I love Santa Barbara. I could very easily live there. We rented a small townhouse and went out to see the sights. We visited the mission and took in the history and the beautiful views, we ate on the pier, shopped on state street, visited UCSB, went to my favorite zoo (twice) and played at the beach. All in 2 and 1/2 days!!!
Established on the Feast of Saint Barbara, December 4, 1786, the
Santa Barbara Mission was the 10th (of twenty-one total)
California Missions founded by the Spanish Franciscans during the 1700's.
Portions of five units of its extensive water works, built by Indian labor, are preserved in this park, a filter house, Spanish grist mill, sections of aqueducts, and two reservoirs. The larger reservoir, built in 1806, is used today as part of the city water system. Ruins of the pottery kiln and tanning vats are here, also. The fountain and lavadero are nearby in front of the Old Mission. A dam, built in 1807, is located in the Santa Barbara Botanic Garden,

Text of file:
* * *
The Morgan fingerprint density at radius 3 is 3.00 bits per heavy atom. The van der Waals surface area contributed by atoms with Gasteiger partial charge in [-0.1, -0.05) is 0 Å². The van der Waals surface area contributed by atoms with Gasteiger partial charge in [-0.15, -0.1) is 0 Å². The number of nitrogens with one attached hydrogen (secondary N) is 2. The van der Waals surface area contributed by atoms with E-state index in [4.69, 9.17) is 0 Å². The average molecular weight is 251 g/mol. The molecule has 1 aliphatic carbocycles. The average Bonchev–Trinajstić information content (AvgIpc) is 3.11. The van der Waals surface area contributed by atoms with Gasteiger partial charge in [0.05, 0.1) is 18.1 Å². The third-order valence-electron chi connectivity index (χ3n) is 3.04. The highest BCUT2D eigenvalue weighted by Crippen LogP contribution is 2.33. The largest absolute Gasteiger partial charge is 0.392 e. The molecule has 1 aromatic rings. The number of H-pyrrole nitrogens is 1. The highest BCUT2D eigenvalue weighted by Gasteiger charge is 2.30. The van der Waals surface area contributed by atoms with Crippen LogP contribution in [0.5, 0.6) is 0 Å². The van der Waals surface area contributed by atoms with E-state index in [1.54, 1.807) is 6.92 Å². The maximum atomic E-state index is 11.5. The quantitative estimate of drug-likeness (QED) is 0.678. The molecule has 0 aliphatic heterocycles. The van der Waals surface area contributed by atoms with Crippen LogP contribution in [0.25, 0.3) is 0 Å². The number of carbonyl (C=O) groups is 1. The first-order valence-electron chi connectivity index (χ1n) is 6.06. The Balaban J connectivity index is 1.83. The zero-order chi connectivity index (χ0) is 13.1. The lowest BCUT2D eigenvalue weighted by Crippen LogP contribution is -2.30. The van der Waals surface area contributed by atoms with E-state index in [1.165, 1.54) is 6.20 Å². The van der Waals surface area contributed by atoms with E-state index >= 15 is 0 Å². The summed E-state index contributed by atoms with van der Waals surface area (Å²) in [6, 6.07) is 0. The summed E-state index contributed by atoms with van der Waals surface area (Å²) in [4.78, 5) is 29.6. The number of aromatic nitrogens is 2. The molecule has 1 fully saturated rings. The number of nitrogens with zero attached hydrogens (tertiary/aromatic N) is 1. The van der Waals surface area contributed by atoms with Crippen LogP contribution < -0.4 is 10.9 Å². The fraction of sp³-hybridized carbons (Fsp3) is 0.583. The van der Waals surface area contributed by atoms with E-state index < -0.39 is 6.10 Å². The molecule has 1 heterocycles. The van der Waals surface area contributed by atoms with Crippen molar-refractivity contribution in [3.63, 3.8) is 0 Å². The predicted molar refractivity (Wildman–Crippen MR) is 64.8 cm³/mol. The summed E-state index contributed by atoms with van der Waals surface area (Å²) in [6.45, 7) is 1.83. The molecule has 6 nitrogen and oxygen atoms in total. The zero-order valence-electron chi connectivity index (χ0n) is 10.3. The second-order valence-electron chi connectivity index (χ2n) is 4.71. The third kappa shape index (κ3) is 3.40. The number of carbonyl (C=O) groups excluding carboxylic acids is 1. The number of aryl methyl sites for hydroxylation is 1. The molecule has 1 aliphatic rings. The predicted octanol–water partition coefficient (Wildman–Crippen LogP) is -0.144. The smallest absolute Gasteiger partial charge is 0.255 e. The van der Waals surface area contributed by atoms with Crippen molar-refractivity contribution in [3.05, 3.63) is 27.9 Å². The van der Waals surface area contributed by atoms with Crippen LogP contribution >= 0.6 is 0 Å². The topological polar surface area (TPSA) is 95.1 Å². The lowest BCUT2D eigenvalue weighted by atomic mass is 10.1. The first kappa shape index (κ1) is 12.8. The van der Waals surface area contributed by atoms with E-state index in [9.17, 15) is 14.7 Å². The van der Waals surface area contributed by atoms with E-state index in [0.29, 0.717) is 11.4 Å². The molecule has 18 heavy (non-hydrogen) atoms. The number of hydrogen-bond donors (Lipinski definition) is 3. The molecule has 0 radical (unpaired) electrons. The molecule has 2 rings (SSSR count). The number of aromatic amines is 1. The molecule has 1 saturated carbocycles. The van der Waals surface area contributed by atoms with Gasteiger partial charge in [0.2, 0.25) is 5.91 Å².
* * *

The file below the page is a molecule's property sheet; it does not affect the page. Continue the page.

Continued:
one and one-half miles up Mission Canyon.
Otters. The thing I learned about otters is that they are latrine animals. Meaning that they all go to the bathroom in the same place. One stinky rock and everywhere else is clean. Pretty cool!
The SB zoo is clean, casual, fun and it has lots of cool animals. It is not too big and the paths are shady and nice. The kids also like the play ground.
The weather was beautiful on our last morning there, so we went down to chase some seagulls and feel the water. We played jump rope with the seaweed and played tag, but true to the Anderson way, pretty soon all 4 of my brave little kids were in the water....BURRRR!!!
Just a note on the jump rope kelp:
Kelp only grows on rock, except above Santa Barbara, where it seems to grow in the mud. It is used for food by only about 3 fish. Indirectly it is used by other fish to allow them to extend their range by letting them know where the rocks are. They follow the kelp down to the rocks like divers do. Fish population is dependent on the rocks under the kelp, not the kelp. In a rocky kelp forest, the fish population may be up around 35 pounds per acre. This is also true in a rocky reef where there is no kelp such as Guadeloupe Island. In the Santa Barbara area, where the bottom under the kelp is not rocky, the fish are about 3 pounds per acre. Fish need hiding places from predators and kelp helps, but is just not what it takes. The invertebrates, urchins and mollusks (abalone) are the ones that really eat the kelp. They mostly eat the kelp leaves that have broken off and drifted to the bottom. Over populations of urchins may destroy a kelp bed by attacking the holdfasts of the kelp plants.